Skiing as a mass sport since 1950

Over the years, skiing developed more and more into a leisure sport for the masses. Especially in the 1950’s, numerous lifts were built and slopes were developed. The lifts could transport more skiers, and ski regions became more and more attractive for tourists. In addition to the more modern ski lifts and cable cars, a tourist infrastructure was created around the ski areas. Mountain huts were opened and numerous accommodations were set up, which were mainly used by tourists in the winter season. The number of skiers has increased enormously over the years. While in 1950 only around 5 million people worldwide practised winter sports, by 1975 the figure had risen to 35 million. For most winter sports enthusiasts, the focus was and still is less on performance than on fun in nature with friends and family. In addition to the classic downhill run, skiers also began to try out a variety of ways. Skiers raved in deep snow, on moguls, jumps and kickers. Thus, at the end of the 20th century, disciplines such as “mogul piste”, “freestyle” and “freeride” emerged. Some of these disciplines are also Olympic.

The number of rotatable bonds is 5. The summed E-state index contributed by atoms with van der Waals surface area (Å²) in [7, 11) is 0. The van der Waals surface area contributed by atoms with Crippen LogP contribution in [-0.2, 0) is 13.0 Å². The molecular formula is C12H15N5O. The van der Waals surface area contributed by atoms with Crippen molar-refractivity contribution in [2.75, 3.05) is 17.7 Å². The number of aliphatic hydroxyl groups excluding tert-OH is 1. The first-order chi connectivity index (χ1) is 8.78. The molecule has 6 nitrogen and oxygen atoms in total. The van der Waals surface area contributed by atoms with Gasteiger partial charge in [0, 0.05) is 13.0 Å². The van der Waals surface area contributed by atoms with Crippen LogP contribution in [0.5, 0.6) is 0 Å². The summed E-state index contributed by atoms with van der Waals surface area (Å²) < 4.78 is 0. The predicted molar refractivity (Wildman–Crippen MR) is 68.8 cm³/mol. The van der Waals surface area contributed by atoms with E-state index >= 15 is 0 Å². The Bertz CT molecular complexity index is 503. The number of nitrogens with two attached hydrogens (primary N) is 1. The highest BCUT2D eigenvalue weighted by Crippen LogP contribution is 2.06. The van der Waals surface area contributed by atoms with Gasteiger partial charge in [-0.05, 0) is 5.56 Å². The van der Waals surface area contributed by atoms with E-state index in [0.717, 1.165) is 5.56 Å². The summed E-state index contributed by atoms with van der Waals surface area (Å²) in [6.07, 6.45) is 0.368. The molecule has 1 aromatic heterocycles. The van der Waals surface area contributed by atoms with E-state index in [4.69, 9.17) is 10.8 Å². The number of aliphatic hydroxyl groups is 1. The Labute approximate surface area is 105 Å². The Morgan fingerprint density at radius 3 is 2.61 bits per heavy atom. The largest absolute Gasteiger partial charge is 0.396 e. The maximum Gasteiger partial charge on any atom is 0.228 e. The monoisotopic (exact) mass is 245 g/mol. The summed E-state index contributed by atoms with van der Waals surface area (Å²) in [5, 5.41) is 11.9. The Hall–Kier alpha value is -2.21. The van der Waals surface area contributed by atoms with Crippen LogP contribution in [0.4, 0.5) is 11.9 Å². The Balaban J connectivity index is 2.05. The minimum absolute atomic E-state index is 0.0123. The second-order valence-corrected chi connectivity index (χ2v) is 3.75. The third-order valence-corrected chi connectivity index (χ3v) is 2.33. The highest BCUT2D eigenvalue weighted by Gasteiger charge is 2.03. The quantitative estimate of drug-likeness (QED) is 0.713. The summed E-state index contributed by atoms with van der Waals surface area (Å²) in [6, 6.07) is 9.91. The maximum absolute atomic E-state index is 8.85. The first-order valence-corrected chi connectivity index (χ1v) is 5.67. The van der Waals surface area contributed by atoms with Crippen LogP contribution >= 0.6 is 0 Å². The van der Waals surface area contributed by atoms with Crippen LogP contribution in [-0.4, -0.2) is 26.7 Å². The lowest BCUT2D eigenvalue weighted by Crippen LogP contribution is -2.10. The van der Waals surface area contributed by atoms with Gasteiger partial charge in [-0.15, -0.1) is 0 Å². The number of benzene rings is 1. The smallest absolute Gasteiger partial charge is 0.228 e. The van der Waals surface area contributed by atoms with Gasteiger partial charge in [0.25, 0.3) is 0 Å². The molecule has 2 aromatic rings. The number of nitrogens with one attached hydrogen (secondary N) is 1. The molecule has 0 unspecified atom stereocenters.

Part of the history of skiing: At the end of the 20th century, skiing on moguls became an Olympic discipline.

Skiing today

For a very long time people have been moving on two boards through or over the snow, but skiing has long ceased to be a means to an end. The competitions in the different disciplines are followed worldwide with enthusiast, and also as a leisure sport skiing is more popular than ever. Winter tourism is booming and is of great economic importance in some areas such as Switzerland and Austria. In France, numerous villages have even been founded for winter tourism. However, winter sports enthusiasts not only find multi-faceted ski regions in the Alps. In the meantime, there are countless ski resorts all over the world. Also in Australia, New Zealand, the USA, Canada, Japan, Sicily as well as in the South American Andean countries Chile and Argentina, snow lovers have the opportunity to ski down white slopes.

Modern lifts are now standard in most ski areas.

Skiing has become an incredibly diverse sport: Freeski, carving, freestyle, skicross etc. The list seems endless. If snow lovers want to conquer a slope that cannot be reached by lift, there is now even the possibility of being dropped by a helicopter on untouched mountain peaks. The pioneers of skiing in the 19th century would probably never have thought this possible. The offer for ski lovers today is incredibly varied and there is something for everyone. It is not for nothing that skiing is one of the most popular sports, especially in Europe. From Norway to the Alps, from Telemark to carving ski – over time skiing has evolved steadily. Let’s see how the history of skiing continues…